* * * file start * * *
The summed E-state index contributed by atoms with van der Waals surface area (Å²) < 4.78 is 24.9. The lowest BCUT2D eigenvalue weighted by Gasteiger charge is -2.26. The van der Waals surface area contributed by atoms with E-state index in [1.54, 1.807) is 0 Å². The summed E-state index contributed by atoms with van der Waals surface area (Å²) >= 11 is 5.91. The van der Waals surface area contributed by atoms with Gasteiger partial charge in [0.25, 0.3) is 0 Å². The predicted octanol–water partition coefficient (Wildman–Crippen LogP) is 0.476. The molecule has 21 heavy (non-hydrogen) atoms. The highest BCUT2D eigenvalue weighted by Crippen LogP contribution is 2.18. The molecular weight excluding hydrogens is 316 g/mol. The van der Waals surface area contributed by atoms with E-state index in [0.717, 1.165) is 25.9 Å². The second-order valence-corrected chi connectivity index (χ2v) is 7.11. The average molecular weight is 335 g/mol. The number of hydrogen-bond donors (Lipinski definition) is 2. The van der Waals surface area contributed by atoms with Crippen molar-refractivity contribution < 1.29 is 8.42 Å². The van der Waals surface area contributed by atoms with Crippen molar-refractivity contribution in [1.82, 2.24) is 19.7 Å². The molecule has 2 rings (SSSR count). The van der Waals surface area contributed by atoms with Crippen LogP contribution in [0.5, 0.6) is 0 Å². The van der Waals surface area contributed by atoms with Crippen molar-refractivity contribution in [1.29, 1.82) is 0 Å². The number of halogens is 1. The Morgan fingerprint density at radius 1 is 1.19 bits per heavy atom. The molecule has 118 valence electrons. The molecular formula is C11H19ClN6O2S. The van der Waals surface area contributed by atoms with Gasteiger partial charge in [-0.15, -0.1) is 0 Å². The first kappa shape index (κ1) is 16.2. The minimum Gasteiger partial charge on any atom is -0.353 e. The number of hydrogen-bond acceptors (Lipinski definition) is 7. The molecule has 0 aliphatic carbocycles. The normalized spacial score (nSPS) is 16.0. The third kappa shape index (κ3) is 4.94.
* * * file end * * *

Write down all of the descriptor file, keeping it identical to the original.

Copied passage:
The summed E-state index contributed by atoms with van der Waals surface area (Å²) < 4.78 is 24.9. The lowest BCUT2D eigenvalue weighted by Gasteiger charge is -2.26. The van der Waals surface area contributed by atoms with E-state index in [1.54, 1.807) is 0 Å². The summed E-state index contributed by atoms with van der Waals surface area (Å²) >= 11 is 5.91. The van der Waals surface area contributed by atoms with Gasteiger partial charge in [0.25, 0.3) is 0 Å². The predicted octanol–water partition coefficient (Wildman–Crippen LogP) is 0.476. The molecule has 21 heavy (non-hydrogen) atoms. The highest BCUT2D eigenvalue weighted by Crippen LogP contribution is 2.18. The molecular weight excluding hydrogens is 316 g/mol. The van der Waals surface area contributed by atoms with E-state index in [0.717, 1.165) is 25.9 Å². The second-order valence-corrected chi connectivity index (χ2v) is 7.11. The average molecular weight is 335 g/mol. The number of hydrogen-bond donors (Lipinski definition) is 2. The van der Waals surface area contributed by atoms with Crippen molar-refractivity contribution < 1.29 is 8.42 Å². The van der Waals surface area contributed by atoms with Crippen molar-refractivity contribution in [1.82, 2.24) is 19.7 Å². The molecule has 2 rings (SSSR count). The van der Waals surface area contributed by atoms with Crippen LogP contribution in [0.5, 0.6) is 0 Å². The van der Waals surface area contributed by atoms with Crippen molar-refractivity contribution in [1.29, 1.82) is 0 Å². The number of halogens is 1. The Morgan fingerprint density at radius 1 is 1.19 bits per heavy atom. The molecule has 118 valence electrons. The molecular formula is C11H19ClN6O2S. The van der Waals surface area contributed by atoms with Gasteiger partial charge in [-0.15, -0.1) is 0 Å². The first kappa shape index (κ1) is 16.2. The minimum Gasteiger partial charge on any atom is -0.353 e. The number of hydrogen-bond acceptors (Lipinski definition) is 7. The molecule has 0 aliphatic carbocycles. The normalized spacial score (nSPS) is 16.0. The third kappa shape index (κ3) is 4.94.